What about you? Do you, or someone you know, deal with depression? Are there tools you’ve heard about, or discovered, that are helpful?

Add to the conversation. We’ll be glad you did. Check out this song for a little encouragement. For deeper resources (books, magazines, support groups), check these out.

photo credit: ashley rose via photopin cc

“Quiet Me Down” – A Song Blog About ADHD

“Quiet Me Down” – A Song Blog About ADHD

ADHD 2Bringing Quiet to a Busy ADHD Mind

A few years ago I learned that I have ADHD.  There are many different types of ADHD, so they don’t all look the same.  My flavor is one that is often overlooked.  Some describe it as the quiet, good girl version, however,  boys often have this version of it too.  I was one of those kids who either day-dreamed much of the time or was distracted by the movements and quiet interactions in the classroom.

Unfortunately, what also can come with that is a quiet lonely internal battle with anxiety.  Looking back I can now recognize anxiety in my childhood mannerisms.  I chewed my fingernails something fierce and often the inside of my lips.  When watching TV my mom more than once had to gently encourage my hands to open up from clenched fists.

As an adult, I felt like this monster was slowly taking me over, kind of like “The Blob”, one of my daughters favorite old movie villains.  I always had this underlying feeling of being uptight, but when I made mistakes my anxiety would increase exponentially!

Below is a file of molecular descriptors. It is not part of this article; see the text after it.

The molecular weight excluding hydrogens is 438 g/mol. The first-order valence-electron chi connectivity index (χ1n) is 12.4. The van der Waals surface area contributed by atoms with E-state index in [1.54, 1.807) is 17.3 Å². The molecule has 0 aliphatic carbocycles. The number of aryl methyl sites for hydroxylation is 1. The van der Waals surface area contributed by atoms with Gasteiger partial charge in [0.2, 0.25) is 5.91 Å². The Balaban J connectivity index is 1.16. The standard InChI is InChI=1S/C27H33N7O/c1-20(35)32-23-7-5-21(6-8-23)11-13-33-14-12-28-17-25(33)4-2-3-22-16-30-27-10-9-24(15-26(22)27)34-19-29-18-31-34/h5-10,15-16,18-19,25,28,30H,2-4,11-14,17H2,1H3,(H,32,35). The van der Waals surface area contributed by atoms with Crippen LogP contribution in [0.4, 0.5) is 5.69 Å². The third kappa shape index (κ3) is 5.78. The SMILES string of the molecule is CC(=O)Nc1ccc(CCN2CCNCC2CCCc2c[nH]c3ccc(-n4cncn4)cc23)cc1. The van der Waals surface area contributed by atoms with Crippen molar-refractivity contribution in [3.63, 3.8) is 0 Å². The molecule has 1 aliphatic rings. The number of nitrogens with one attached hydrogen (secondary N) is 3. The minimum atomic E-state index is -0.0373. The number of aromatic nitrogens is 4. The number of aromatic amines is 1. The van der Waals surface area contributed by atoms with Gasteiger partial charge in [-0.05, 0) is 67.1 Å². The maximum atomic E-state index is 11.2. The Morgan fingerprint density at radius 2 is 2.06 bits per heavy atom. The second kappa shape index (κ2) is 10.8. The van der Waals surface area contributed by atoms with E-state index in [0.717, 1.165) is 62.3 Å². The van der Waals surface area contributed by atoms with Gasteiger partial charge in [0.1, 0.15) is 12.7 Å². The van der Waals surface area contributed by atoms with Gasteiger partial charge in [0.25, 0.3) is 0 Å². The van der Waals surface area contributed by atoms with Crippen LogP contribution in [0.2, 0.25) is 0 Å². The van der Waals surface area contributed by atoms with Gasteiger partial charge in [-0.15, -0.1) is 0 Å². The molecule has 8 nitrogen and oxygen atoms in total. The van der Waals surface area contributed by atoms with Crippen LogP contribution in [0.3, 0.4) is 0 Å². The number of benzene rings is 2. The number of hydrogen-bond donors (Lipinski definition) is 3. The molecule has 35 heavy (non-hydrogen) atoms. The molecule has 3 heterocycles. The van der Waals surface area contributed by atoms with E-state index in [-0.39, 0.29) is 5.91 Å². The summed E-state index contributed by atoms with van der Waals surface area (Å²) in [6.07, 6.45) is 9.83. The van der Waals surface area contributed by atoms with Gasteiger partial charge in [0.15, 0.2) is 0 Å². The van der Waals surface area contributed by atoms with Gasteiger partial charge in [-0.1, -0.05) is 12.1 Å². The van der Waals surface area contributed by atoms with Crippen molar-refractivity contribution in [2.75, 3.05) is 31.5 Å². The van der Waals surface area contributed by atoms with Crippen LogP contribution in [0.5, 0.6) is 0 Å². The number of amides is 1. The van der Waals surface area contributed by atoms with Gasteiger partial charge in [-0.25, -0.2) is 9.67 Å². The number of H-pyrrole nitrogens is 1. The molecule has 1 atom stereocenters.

New Forest, New Squirrels

Moving to Boise definitely pushed my anxiety level up a few notches.  We had been living in a small town, Yakima, in Washington state, for 10 plus years.  It was very easy to get around and family was not too far away in any direction.  My mother-in-law lived about 7 houses down so I had her support whenever I needed it.   Moving far away from everything familiar and everyone I knew shook me up.  To magnify matters, Boise was at least 3 times bigger than Yakima!  Yikes!

It was during Boise’s school system’s spring break that we moved. Within days of moving I had to take my precious little first grader to a brand new school filled with strangers…and then I was supposed to leave her there for the whole day!

When my anxiety would completely wear me out, then I would suffer from depression and loneliness.  This was a really dark time.

Before I came to understand that ADHD was the source of my troubles, I wrote a song to try to help quiet me down.  I would go for walks in the morning along the river and I would sing it to myself.  Some days it helped more than others.  At least for the period of time that I was walking and singing, I would eventually feel a little calmer.

I hope this song brings comfort to you as you listen to it.

Engage here.  Do you ever struggle with anxiety?  Is ADHD part of your life? What do you do to calm yourself down? Do you need help addressing this issue in your life?

Add to the conversation. We’ll be glad you did! Invite a friend to Prepare For Rain today!

Here’s a link to the “Quiet Me Down” video:

Quiet Me Down from Prepare For Rain on Vimeo.

photo credit: Alan Cleaver via photopin cc

In Defense of Losers

In Defense of Losers

Head in Hands

Dump the Losers!

Across the spectrum of social media, as well in business publications and self-help books, there’s a theme gaining traction: losing the losers.

The argument goes something like this:

Each of us has people in our lives that are, well, less than optimal. Their influence isn’t as uplifting as it could be. They don’t add much to the quality of your life. Perhaps they even somehow inhibit the direction you want to go in. Worst of all, they may even be conveying to you, from time to time, a negative message or attempt to exert influence on you.